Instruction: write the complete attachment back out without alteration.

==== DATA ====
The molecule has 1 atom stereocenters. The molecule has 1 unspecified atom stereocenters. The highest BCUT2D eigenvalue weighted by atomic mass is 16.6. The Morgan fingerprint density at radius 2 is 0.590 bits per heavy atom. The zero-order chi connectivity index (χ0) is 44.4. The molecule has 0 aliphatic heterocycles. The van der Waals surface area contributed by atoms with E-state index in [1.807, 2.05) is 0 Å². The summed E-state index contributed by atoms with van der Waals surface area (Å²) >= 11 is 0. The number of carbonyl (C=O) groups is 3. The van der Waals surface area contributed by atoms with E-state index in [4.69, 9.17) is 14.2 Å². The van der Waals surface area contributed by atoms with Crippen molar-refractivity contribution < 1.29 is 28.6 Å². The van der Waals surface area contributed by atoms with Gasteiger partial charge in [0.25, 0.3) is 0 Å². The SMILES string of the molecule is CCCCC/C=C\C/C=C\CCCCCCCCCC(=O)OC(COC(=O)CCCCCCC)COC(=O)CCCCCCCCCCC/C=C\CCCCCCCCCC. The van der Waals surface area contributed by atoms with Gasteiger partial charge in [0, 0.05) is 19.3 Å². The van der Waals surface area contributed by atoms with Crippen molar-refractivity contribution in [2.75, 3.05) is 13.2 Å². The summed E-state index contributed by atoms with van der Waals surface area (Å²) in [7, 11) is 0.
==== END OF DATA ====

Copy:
The molecule has 1 atom stereocenters. The molecule has 1 unspecified atom stereocenters. The highest BCUT2D eigenvalue weighted by atomic mass is 16.6. The Morgan fingerprint density at radius 2 is 0.590 bits per heavy atom. The zero-order chi connectivity index (χ0) is 44.4. The molecule has 0 aliphatic heterocycles. The van der Waals surface area contributed by atoms with E-state index in [1.807, 2.05) is 0 Å². The summed E-state index contributed by atoms with van der Waals surface area (Å²) >= 11 is 0. The number of carbonyl (C=O) groups is 3. The van der Waals surface area contributed by atoms with E-state index in [4.69, 9.17) is 14.2 Å². The van der Waals surface area contributed by atoms with Crippen molar-refractivity contribution < 1.29 is 28.6 Å². The van der Waals surface area contributed by atoms with Gasteiger partial charge in [0.25, 0.3) is 0 Å². The SMILES string of the molecule is CCCCC/C=C\C/C=C\CCCCCCCCCC(=O)OC(COC(=O)CCCCCCC)COC(=O)CCCCCCCCCCC/C=C\CCCCCCCCCC. The van der Waals surface area contributed by atoms with Gasteiger partial charge in [0, 0.05) is 19.3 Å². The van der Waals surface area contributed by atoms with Crippen molar-refractivity contribution in [2.75, 3.05) is 13.2 Å². The summed E-state index contributed by atoms with van der Waals surface area (Å²) in [7, 11) is 0.